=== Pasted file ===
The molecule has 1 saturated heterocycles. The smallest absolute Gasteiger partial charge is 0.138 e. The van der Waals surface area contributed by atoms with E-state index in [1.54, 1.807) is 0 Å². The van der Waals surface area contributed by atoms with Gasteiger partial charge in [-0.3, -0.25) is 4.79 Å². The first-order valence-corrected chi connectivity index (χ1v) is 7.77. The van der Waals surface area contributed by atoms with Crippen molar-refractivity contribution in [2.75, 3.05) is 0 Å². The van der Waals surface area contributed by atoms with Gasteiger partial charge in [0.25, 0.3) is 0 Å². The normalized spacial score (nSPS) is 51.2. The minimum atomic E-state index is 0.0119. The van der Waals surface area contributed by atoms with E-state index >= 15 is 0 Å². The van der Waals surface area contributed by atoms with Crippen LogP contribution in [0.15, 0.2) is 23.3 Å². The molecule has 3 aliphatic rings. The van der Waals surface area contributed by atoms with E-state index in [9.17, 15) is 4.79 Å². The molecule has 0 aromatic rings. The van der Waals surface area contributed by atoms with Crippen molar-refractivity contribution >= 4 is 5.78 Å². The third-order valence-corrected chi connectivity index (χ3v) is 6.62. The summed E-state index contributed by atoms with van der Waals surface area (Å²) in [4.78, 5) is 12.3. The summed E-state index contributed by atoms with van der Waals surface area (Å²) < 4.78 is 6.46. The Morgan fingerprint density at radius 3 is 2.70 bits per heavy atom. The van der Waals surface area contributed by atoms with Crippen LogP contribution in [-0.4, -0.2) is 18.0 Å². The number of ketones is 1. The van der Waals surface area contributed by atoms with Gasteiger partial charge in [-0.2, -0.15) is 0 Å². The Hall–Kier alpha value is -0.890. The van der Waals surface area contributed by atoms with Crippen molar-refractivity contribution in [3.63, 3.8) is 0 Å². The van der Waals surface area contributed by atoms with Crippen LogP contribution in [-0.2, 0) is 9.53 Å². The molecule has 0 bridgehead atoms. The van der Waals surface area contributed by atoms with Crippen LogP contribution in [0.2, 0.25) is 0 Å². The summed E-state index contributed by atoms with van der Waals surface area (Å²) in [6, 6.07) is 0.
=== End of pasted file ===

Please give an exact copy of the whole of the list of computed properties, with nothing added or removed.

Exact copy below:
The molecule has 1 saturated heterocycles. The smallest absolute Gasteiger partial charge is 0.138 e. The van der Waals surface area contributed by atoms with E-state index in [1.54, 1.807) is 0 Å². The van der Waals surface area contributed by atoms with Gasteiger partial charge in [-0.3, -0.25) is 4.79 Å². The first-order valence-corrected chi connectivity index (χ1v) is 7.77. The van der Waals surface area contributed by atoms with Crippen molar-refractivity contribution in [2.75, 3.05) is 0 Å². The van der Waals surface area contributed by atoms with Gasteiger partial charge in [0.25, 0.3) is 0 Å². The normalized spacial score (nSPS) is 51.2. The minimum atomic E-state index is 0.0119. The van der Waals surface area contributed by atoms with E-state index >= 15 is 0 Å². The van der Waals surface area contributed by atoms with Crippen LogP contribution in [0.15, 0.2) is 23.3 Å². The molecule has 3 aliphatic rings. The van der Waals surface area contributed by atoms with E-state index in [9.17, 15) is 4.79 Å². The molecule has 0 aromatic rings. The van der Waals surface area contributed by atoms with Crippen molar-refractivity contribution >= 4 is 5.78 Å². The third-order valence-corrected chi connectivity index (χ3v) is 6.62. The summed E-state index contributed by atoms with van der Waals surface area (Å²) in [4.78, 5) is 12.3. The summed E-state index contributed by atoms with van der Waals surface area (Å²) < 4.78 is 6.46. The Morgan fingerprint density at radius 3 is 2.70 bits per heavy atom. The van der Waals surface area contributed by atoms with Crippen LogP contribution in [-0.4, -0.2) is 18.0 Å². The number of ketones is 1. The van der Waals surface area contributed by atoms with Gasteiger partial charge in [-0.2, -0.15) is 0 Å². The Hall–Kier alpha value is -0.890. The van der Waals surface area contributed by atoms with Crippen molar-refractivity contribution in [3.63, 3.8) is 0 Å². The van der Waals surface area contributed by atoms with Crippen LogP contribution in [-0.2, 0) is 9.53 Å². The molecule has 0 bridgehead atoms. The van der Waals surface area contributed by atoms with Crippen LogP contribution in [0.2, 0.25) is 0 Å². The summed E-state index contributed by atoms with van der Waals surface area (Å²) in [6, 6.07) is 0.